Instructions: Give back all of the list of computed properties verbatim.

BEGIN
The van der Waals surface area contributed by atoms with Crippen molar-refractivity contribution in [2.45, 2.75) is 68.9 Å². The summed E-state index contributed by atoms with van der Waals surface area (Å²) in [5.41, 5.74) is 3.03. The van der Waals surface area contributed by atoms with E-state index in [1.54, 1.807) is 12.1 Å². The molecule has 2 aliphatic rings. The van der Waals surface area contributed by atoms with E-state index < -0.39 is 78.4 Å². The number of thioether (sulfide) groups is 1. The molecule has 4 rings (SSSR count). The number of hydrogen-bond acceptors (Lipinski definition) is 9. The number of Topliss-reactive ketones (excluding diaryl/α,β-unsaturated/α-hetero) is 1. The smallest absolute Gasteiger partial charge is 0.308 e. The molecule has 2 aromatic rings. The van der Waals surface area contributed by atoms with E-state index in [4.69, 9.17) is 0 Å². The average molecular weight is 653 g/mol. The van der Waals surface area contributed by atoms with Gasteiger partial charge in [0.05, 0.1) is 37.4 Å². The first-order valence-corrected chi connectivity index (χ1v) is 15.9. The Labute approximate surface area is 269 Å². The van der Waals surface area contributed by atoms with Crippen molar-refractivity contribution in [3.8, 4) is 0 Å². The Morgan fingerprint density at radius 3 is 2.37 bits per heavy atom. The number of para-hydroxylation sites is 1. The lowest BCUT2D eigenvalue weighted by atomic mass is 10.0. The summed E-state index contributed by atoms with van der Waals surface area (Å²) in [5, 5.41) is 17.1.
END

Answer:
The van der Waals surface area contributed by atoms with Crippen molar-refractivity contribution in [2.45, 2.75) is 68.9 Å². The summed E-state index contributed by atoms with van der Waals surface area (Å²) in [5.41, 5.74) is 3.03. The van der Waals surface area contributed by atoms with E-state index in [1.54, 1.807) is 12.1 Å². The molecule has 2 aliphatic rings. The van der Waals surface area contributed by atoms with E-state index < -0.39 is 78.4 Å². The number of thioether (sulfide) groups is 1. The molecule has 4 rings (SSSR count). The number of hydrogen-bond acceptors (Lipinski definition) is 9. The number of Topliss-reactive ketones (excluding diaryl/α,β-unsaturated/α-hetero) is 1. The smallest absolute Gasteiger partial charge is 0.308 e. The molecule has 2 aromatic rings. The van der Waals surface area contributed by atoms with E-state index in [4.69, 9.17) is 0 Å². The average molecular weight is 653 g/mol. The van der Waals surface area contributed by atoms with Gasteiger partial charge in [0.05, 0.1) is 37.4 Å². The first-order valence-corrected chi connectivity index (χ1v) is 15.9. The Labute approximate surface area is 269 Å². The van der Waals surface area contributed by atoms with Crippen molar-refractivity contribution in [3.8, 4) is 0 Å². The Morgan fingerprint density at radius 3 is 2.37 bits per heavy atom. The number of para-hydroxylation sites is 1. The lowest BCUT2D eigenvalue weighted by atomic mass is 10.0. The summed E-state index contributed by atoms with van der Waals surface area (Å²) in [5, 5.41) is 17.1.